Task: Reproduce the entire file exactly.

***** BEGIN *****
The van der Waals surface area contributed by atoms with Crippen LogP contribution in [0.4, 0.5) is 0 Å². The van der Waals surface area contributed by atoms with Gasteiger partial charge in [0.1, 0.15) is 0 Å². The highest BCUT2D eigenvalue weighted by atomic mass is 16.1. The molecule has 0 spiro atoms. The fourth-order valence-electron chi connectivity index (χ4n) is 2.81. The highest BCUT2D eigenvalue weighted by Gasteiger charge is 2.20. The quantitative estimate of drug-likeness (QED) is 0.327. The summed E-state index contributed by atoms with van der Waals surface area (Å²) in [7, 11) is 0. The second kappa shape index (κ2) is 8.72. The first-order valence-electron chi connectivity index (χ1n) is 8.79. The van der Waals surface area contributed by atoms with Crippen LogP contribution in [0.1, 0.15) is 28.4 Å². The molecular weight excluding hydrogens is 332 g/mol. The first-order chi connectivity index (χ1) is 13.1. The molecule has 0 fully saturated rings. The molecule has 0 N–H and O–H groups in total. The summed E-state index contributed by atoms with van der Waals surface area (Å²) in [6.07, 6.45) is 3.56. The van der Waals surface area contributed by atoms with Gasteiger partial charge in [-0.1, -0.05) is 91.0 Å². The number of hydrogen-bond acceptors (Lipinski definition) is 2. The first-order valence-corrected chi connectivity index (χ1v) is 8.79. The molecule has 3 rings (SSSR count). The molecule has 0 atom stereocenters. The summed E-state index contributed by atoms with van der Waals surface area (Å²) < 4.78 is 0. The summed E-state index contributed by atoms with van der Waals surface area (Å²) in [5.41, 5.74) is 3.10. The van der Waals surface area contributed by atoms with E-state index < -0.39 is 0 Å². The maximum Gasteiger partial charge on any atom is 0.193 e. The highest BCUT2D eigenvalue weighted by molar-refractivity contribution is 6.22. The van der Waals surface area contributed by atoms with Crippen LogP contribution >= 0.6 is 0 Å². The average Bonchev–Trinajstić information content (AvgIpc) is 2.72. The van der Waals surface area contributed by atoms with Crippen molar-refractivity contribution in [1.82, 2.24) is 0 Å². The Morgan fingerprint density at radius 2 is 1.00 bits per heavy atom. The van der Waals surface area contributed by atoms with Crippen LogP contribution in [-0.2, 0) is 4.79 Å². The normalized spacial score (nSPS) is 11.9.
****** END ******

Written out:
The van der Waals surface area contributed by atoms with Crippen LogP contribution in [0.4, 0.5) is 0 Å². The van der Waals surface area contributed by atoms with Gasteiger partial charge in [0.1, 0.15) is 0 Å². The highest BCUT2D eigenvalue weighted by atomic mass is 16.1. The molecule has 0 spiro atoms. The fourth-order valence-electron chi connectivity index (χ4n) is 2.81. The highest BCUT2D eigenvalue weighted by Gasteiger charge is 2.20. The quantitative estimate of drug-likeness (QED) is 0.327. The summed E-state index contributed by atoms with van der Waals surface area (Å²) in [7, 11) is 0. The second kappa shape index (κ2) is 8.72. The first-order valence-electron chi connectivity index (χ1n) is 8.79. The van der Waals surface area contributed by atoms with Crippen LogP contribution in [0.1, 0.15) is 28.4 Å². The molecular weight excluding hydrogens is 332 g/mol. The first-order chi connectivity index (χ1) is 13.1. The molecule has 0 fully saturated rings. The molecule has 0 N–H and O–H groups in total. The summed E-state index contributed by atoms with van der Waals surface area (Å²) in [6.07, 6.45) is 3.56. The van der Waals surface area contributed by atoms with Gasteiger partial charge in [-0.1, -0.05) is 91.0 Å². The number of hydrogen-bond acceptors (Lipinski definition) is 2. The first-order valence-corrected chi connectivity index (χ1v) is 8.79. The molecule has 3 rings (SSSR count). The molecule has 0 atom stereocenters. The summed E-state index contributed by atoms with van der Waals surface area (Å²) < 4.78 is 0. The summed E-state index contributed by atoms with van der Waals surface area (Å²) in [5.41, 5.74) is 3.10. The van der Waals surface area contributed by atoms with E-state index < -0.39 is 0 Å². The maximum Gasteiger partial charge on any atom is 0.193 e. The highest BCUT2D eigenvalue weighted by molar-refractivity contribution is 6.22. The van der Waals surface area contributed by atoms with Crippen LogP contribution >= 0.6 is 0 Å². The average Bonchev–Trinajstić information content (AvgIpc) is 2.72. The van der Waals surface area contributed by atoms with Crippen molar-refractivity contribution in [1.82, 2.24) is 0 Å². The Morgan fingerprint density at radius 2 is 1.00 bits per heavy atom. The van der Waals surface area contributed by atoms with Crippen LogP contribution in [-0.2, 0) is 4.79 Å². The normalized spacial score (nSPS) is 11.9.